I know I sound like a complainer and I am. I don't like it when I see wrong, so I say something. The thing is the reconciliation process is flawed. It's about resigning yourself to a fate that is dictated to you. There is no act of reconciling from the other side. The Church still has the mandate to recruit and convert the Indian. The government will still not live up to the Treaties. The government and the public will still see the Indian as a burden on society. That is the reconciling part. The Indian must accept and be resigned to the same conditions as before. People will say "what the fuck more do you want?"
Good question. Let's start with an attempt to recognize the Treaty. That is an easy place to start. But wait, not for Canada. They want to rape the country without any consequence. The general public buys into their notion that the resources belong to Canada, Wrong.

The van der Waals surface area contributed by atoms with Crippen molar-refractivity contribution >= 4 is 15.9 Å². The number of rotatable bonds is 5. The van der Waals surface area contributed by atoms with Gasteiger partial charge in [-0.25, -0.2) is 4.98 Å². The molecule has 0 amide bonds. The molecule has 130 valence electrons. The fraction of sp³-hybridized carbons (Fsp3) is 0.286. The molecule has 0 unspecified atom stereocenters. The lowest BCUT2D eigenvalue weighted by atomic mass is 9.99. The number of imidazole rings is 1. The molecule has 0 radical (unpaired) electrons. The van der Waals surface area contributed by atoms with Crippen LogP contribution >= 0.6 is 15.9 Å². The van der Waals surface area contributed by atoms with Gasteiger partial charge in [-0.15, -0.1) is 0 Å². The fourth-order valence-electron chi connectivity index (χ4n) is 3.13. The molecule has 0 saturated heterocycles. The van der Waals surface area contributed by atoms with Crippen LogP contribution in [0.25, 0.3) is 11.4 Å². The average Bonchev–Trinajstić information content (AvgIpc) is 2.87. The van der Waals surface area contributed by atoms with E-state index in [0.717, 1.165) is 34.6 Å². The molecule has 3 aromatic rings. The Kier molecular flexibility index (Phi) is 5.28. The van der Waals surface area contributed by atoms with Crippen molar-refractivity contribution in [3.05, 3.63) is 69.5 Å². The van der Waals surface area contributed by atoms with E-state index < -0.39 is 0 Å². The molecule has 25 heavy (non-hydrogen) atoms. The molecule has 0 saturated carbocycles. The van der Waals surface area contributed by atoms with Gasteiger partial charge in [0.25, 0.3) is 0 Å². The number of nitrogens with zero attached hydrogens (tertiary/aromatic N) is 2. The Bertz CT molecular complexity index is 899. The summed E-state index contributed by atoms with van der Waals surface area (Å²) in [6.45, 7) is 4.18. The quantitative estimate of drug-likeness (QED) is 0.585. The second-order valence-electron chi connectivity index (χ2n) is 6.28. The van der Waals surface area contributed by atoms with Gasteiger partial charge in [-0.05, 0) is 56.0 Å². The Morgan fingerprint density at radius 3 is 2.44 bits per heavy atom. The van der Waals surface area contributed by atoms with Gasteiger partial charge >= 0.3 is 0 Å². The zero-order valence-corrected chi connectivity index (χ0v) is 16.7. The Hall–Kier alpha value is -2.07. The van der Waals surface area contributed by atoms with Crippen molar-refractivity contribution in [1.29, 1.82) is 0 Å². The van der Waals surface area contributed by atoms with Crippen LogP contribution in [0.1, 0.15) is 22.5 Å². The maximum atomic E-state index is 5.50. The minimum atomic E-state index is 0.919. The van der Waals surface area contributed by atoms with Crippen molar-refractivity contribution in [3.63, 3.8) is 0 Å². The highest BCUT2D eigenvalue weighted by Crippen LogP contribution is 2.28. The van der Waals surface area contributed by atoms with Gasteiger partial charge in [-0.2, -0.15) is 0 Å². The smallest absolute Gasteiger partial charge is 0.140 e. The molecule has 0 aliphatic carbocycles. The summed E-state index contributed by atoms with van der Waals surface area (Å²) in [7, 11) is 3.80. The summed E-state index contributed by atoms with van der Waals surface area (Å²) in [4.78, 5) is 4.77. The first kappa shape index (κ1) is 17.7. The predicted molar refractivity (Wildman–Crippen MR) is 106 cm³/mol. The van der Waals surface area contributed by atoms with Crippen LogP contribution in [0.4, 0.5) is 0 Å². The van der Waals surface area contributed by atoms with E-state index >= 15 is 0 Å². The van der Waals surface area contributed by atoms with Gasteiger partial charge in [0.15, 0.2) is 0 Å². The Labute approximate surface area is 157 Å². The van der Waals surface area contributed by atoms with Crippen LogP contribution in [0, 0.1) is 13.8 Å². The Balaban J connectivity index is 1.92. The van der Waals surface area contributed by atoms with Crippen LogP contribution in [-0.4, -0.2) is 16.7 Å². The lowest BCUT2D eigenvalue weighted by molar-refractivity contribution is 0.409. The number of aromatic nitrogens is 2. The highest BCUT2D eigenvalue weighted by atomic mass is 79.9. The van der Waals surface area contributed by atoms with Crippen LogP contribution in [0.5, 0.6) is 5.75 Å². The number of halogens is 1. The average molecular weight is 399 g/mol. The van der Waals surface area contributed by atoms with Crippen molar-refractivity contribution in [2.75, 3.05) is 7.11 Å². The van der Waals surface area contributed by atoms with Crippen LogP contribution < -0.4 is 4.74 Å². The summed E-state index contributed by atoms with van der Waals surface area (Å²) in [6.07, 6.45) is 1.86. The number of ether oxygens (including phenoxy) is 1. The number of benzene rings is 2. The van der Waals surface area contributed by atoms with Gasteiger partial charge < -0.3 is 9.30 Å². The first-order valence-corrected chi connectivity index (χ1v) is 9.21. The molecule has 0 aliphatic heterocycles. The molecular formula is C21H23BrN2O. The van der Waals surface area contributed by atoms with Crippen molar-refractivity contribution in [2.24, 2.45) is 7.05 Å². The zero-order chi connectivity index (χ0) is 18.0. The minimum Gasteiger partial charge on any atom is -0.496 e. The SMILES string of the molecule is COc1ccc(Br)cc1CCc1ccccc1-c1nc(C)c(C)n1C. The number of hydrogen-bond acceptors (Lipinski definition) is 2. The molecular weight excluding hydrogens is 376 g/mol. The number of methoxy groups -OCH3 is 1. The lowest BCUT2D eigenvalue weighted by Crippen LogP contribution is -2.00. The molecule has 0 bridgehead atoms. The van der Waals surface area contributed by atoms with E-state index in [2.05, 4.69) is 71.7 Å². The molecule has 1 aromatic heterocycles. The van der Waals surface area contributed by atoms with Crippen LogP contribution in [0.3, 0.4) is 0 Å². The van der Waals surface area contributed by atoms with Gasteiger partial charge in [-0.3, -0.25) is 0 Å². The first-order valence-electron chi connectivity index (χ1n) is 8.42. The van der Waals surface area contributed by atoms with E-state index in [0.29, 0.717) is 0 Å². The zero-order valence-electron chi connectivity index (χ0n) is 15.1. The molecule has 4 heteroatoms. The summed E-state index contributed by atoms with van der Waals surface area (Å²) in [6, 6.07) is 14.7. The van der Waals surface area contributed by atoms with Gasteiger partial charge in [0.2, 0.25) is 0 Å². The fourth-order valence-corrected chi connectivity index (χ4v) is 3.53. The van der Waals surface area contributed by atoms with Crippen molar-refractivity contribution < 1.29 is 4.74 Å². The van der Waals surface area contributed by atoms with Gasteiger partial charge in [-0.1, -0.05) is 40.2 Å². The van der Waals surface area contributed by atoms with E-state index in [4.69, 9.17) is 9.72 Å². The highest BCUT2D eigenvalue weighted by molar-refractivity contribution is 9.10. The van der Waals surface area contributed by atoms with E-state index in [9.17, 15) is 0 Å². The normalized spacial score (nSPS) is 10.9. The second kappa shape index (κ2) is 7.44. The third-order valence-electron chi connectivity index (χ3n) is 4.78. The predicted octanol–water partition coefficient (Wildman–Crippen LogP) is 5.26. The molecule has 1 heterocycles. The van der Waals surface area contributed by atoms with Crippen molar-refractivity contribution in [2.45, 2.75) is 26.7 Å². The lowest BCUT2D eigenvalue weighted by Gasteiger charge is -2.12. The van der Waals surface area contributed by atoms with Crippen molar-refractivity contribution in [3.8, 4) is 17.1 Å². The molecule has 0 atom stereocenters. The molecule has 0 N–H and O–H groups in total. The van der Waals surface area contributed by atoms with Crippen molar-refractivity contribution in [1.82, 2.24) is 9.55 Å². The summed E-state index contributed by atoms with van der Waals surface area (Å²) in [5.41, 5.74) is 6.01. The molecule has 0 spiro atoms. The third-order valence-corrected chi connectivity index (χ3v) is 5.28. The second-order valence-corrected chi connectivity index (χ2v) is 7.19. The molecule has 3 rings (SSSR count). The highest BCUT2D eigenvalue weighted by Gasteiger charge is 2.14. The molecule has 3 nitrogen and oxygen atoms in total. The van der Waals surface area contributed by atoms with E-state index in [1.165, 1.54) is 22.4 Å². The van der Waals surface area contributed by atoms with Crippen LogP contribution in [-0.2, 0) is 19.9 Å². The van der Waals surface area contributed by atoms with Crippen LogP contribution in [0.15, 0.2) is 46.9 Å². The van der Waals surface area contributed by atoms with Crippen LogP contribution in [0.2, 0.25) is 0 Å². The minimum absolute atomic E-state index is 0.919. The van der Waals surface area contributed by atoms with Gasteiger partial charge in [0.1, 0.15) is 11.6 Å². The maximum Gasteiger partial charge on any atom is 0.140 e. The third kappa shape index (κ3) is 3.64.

I met a woman the other day and she said it best for Canada: "all I hear in the paper is the residential school this and the residential school that, when is it going to stop? It must be generations ago? They can't still be suffering from the school?" Congratulations Canada, plan implemented perfectly. Indians are seen in the way Canada intended. It's not about reconciliation at all, it is about escape, and pretense.